Fat Girl Travels: Anxieties in Flying

Two months ago I published my first Fat Girl Travels article, Fat Girl Travels: An Intro, and the response from this fabulous community of Go Girls has been overwhelmingly positive. Excepted are two comments on that post, both written by individuals who I believe are men. Men who will never understand the unique experience that is being a fat girl/woman.

One of these comments, written by a self-proclaimed fat flyer, claims that in my first piece I suggest that, on a plane, the safety and dignity of a fat person should be valued over or at the expense of that of their neighbor(s).

Wrong.

What I am in fact suggesting is the radical idea that everyone on a plane deserves safety and dignity. I’m suggesting that, culturally, the safety and dignity of thin people is already prioritized over that of fat people. What I am not suggesting is that the way to rectify this is to privilege fat people over thin people, but instead to implement an equitable environment on planes (and everywhere else, for that matter) for everyone.

If you’re a feminist, this is an argument you’ve had with or heard from nonfeminists many times over. Somehow the idea of gender (or in this case bodily) equality is radical. Somehow it makes people (usually people who already have power – and usually people who don’t recognize their power – over the oppressed) angry, and too many in power conflate the call for this equality with a call for “reverse” discrimination.

I get where this commenter is coming from, I truly do; from a place of internalized fatphobia.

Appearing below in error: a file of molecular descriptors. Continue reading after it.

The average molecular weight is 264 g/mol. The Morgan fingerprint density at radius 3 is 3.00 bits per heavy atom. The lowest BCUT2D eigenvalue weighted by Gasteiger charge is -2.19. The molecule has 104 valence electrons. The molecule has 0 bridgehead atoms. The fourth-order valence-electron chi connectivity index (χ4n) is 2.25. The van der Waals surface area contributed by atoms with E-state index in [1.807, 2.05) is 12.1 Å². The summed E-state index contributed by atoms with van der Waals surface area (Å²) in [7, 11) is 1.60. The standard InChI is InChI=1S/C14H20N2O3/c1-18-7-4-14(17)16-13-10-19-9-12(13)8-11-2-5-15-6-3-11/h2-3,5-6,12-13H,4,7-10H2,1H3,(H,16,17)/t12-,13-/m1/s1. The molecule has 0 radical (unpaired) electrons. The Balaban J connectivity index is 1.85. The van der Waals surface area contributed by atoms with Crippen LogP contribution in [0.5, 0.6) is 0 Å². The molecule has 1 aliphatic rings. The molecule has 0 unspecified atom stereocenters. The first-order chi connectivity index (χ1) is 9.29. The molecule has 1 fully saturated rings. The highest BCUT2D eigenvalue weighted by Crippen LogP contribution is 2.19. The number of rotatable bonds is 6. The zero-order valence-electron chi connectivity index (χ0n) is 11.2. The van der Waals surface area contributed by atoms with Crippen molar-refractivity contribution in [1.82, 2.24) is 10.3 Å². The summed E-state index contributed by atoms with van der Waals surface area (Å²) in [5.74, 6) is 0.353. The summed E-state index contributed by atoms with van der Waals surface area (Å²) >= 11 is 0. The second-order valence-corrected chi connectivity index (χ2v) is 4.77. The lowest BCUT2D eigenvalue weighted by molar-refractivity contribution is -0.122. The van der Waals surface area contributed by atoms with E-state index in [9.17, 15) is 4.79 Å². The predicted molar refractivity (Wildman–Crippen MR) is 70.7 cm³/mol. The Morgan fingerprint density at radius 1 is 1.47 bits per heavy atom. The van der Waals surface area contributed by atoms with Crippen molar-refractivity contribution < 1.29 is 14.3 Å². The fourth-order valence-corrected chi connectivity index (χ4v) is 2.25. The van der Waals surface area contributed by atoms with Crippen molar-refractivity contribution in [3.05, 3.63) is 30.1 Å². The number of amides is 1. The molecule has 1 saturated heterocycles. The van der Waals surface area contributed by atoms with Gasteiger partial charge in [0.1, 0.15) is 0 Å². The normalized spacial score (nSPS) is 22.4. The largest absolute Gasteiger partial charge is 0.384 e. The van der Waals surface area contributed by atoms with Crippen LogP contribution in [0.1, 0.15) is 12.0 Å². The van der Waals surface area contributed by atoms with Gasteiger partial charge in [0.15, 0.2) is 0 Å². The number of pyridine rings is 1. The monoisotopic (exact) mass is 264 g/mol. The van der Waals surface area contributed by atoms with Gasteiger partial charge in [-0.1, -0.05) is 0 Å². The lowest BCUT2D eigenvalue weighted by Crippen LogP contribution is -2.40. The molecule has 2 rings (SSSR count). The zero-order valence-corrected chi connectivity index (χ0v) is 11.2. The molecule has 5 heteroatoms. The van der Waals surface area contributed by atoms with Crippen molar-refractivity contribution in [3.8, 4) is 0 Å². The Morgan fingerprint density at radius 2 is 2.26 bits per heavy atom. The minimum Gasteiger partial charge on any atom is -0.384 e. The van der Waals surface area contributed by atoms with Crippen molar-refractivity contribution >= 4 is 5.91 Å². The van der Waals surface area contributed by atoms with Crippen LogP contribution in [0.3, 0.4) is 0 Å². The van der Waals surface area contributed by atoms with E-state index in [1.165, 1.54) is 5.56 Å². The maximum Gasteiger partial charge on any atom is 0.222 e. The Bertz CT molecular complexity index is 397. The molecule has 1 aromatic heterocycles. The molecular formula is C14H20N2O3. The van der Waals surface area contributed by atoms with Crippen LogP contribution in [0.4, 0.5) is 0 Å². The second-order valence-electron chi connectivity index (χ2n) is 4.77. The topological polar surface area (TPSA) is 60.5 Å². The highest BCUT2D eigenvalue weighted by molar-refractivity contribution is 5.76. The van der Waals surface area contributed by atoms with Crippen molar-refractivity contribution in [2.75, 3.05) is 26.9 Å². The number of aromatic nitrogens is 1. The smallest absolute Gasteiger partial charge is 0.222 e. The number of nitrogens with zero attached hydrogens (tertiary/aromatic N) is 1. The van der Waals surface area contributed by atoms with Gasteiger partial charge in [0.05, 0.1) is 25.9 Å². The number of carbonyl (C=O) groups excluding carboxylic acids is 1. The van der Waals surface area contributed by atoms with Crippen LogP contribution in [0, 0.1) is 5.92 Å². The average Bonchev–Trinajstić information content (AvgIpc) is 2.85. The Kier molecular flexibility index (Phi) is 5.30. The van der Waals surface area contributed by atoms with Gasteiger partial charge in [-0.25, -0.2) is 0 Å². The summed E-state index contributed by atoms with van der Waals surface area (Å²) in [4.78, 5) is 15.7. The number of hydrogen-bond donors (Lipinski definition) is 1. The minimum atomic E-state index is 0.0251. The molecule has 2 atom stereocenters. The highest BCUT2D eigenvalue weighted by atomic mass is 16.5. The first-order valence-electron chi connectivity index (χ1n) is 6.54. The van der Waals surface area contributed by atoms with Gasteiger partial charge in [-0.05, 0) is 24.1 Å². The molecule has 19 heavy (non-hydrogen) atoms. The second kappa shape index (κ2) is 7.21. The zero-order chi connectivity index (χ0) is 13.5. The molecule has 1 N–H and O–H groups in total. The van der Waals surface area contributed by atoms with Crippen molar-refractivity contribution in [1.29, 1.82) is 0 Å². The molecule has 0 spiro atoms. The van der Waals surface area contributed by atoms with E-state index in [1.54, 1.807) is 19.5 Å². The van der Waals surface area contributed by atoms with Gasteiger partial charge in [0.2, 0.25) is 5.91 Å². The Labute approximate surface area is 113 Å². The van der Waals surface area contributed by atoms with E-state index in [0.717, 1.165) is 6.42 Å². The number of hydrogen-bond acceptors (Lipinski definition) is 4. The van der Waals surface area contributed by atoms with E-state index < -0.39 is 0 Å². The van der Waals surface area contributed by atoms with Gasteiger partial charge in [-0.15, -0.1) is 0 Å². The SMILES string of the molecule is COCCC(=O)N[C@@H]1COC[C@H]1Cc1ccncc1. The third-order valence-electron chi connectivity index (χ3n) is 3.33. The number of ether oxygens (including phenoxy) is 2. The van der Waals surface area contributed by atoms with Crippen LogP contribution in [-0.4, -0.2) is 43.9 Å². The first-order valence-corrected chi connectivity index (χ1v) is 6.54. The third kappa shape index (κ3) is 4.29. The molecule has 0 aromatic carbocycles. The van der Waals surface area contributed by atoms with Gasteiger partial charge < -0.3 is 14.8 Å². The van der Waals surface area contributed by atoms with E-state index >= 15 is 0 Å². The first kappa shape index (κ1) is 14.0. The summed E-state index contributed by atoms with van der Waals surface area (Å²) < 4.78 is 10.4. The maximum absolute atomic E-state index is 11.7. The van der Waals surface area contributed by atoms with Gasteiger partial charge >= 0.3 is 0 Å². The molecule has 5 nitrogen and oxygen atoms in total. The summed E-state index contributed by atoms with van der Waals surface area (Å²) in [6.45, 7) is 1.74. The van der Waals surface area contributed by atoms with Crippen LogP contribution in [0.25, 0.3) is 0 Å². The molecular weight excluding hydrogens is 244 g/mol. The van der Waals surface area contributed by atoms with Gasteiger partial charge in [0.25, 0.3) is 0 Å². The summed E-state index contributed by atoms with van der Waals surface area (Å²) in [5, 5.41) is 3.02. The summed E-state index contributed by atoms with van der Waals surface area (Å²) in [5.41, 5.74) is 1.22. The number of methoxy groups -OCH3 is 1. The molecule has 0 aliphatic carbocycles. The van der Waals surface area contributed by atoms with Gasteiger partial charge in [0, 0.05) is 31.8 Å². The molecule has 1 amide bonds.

Fat people are constantly told, either overtly or in subtle tinges of everyday society and life, that we are outside the “norm.” Because of this, it’s hard to recognize that our existence makes us part of the norm. Walk down almost any street in almost any town and you will find us. We are fat and we are here.

But it’s easy to hate yourself when you’re told your whole life that you should.

The truth is that, yes, I agree, no one should be forced to uncomfortably sit next to a fat person who encroaches on their seat on a plane. However and similarly, no fat person should be demeaned because our body takes up extra space in a row of seats with dimensions that are, frankly, sizeist. As Stacy so eloquently said last time, “Fat bodies have always existed and they always will exist. The best way to ensure the comfort of everyone is to acknowledge this reality and make reasonable attempts to accommodate the fact of bodily diversity.”

Key word: Everyone. Correcting the system benefits us all. Fat people are not dehumanized and our neighbors are not squished.

Blaming and degrading fat people may seem logical, but it fixes nothing (it both won’t make us lose weight nor will it cure whatever nonexistent health problems people love to falsely assume we all have).

Telling us that we either need to lose weight (not possible/wanted for some), stop flying (we deserve to travel, as do you), or purchase two seats (monetarily difficult for many travelers, and many airlines make doing this nearly impossible) also fixes nothing.

That being said, I recognize that the world is not perfect, and that airlines will not be widening their seats anytime soon. So we must work within this existing system for the comfort of both ourselves and our neighbors (though self-care must always be our first concern).

How to do this is not simple, and will vary per person. In my next blog, I’ll be detailing some of the many the ways in which fat flyers can alleviate anxieties and maximize comfort on planes.

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